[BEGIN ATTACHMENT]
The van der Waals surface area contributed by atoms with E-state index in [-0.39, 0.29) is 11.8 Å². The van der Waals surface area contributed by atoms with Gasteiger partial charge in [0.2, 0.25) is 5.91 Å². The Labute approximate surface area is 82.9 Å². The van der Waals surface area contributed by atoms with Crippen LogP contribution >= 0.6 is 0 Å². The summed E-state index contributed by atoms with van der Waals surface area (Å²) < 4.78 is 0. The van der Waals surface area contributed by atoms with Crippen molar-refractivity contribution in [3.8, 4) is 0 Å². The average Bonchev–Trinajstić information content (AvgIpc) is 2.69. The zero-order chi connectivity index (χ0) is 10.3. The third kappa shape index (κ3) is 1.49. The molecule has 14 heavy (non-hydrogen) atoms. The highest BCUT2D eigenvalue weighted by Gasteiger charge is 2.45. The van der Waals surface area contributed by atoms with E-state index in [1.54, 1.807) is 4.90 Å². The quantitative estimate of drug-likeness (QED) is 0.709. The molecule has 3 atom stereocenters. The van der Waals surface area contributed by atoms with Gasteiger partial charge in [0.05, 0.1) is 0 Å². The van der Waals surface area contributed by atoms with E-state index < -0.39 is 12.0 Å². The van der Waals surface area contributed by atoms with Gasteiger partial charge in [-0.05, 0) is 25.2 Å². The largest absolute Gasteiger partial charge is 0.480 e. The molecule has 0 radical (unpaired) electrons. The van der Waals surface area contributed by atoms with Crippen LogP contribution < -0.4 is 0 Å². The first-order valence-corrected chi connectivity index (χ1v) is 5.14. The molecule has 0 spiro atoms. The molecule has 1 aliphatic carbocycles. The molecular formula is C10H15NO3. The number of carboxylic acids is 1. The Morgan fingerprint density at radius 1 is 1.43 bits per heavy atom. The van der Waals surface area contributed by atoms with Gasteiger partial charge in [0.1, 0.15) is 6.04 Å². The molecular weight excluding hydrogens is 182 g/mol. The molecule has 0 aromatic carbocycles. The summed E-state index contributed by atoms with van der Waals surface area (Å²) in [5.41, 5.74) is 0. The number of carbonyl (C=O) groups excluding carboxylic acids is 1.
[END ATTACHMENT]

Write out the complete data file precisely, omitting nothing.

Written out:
The van der Waals surface area contributed by atoms with E-state index in [-0.39, 0.29) is 11.8 Å². The van der Waals surface area contributed by atoms with Gasteiger partial charge in [0.2, 0.25) is 5.91 Å². The Labute approximate surface area is 82.9 Å². The van der Waals surface area contributed by atoms with Crippen LogP contribution >= 0.6 is 0 Å². The summed E-state index contributed by atoms with van der Waals surface area (Å²) < 4.78 is 0. The van der Waals surface area contributed by atoms with Crippen molar-refractivity contribution in [3.8, 4) is 0 Å². The average Bonchev–Trinajstić information content (AvgIpc) is 2.69. The zero-order chi connectivity index (χ0) is 10.3. The third kappa shape index (κ3) is 1.49. The molecule has 14 heavy (non-hydrogen) atoms. The highest BCUT2D eigenvalue weighted by Gasteiger charge is 2.45. The van der Waals surface area contributed by atoms with E-state index in [1.54, 1.807) is 4.90 Å². The quantitative estimate of drug-likeness (QED) is 0.709. The molecule has 3 atom stereocenters. The van der Waals surface area contributed by atoms with Gasteiger partial charge in [0.05, 0.1) is 0 Å². The van der Waals surface area contributed by atoms with E-state index < -0.39 is 12.0 Å². The van der Waals surface area contributed by atoms with Gasteiger partial charge in [-0.05, 0) is 25.2 Å². The largest absolute Gasteiger partial charge is 0.480 e. The molecule has 0 radical (unpaired) electrons. The van der Waals surface area contributed by atoms with Crippen LogP contribution < -0.4 is 0 Å². The first-order valence-corrected chi connectivity index (χ1v) is 5.14. The molecule has 0 spiro atoms. The molecule has 1 aliphatic carbocycles. The molecular formula is C10H15NO3. The number of carboxylic acids is 1. The Morgan fingerprint density at radius 1 is 1.43 bits per heavy atom. The van der Waals surface area contributed by atoms with Gasteiger partial charge in [0.1, 0.15) is 6.04 Å². The molecular weight excluding hydrogens is 182 g/mol. The molecule has 0 aromatic carbocycles. The summed E-state index contributed by atoms with van der Waals surface area (Å²) in [5.41, 5.74) is 0. The number of carbonyl (C=O) groups excluding carboxylic acids is 1.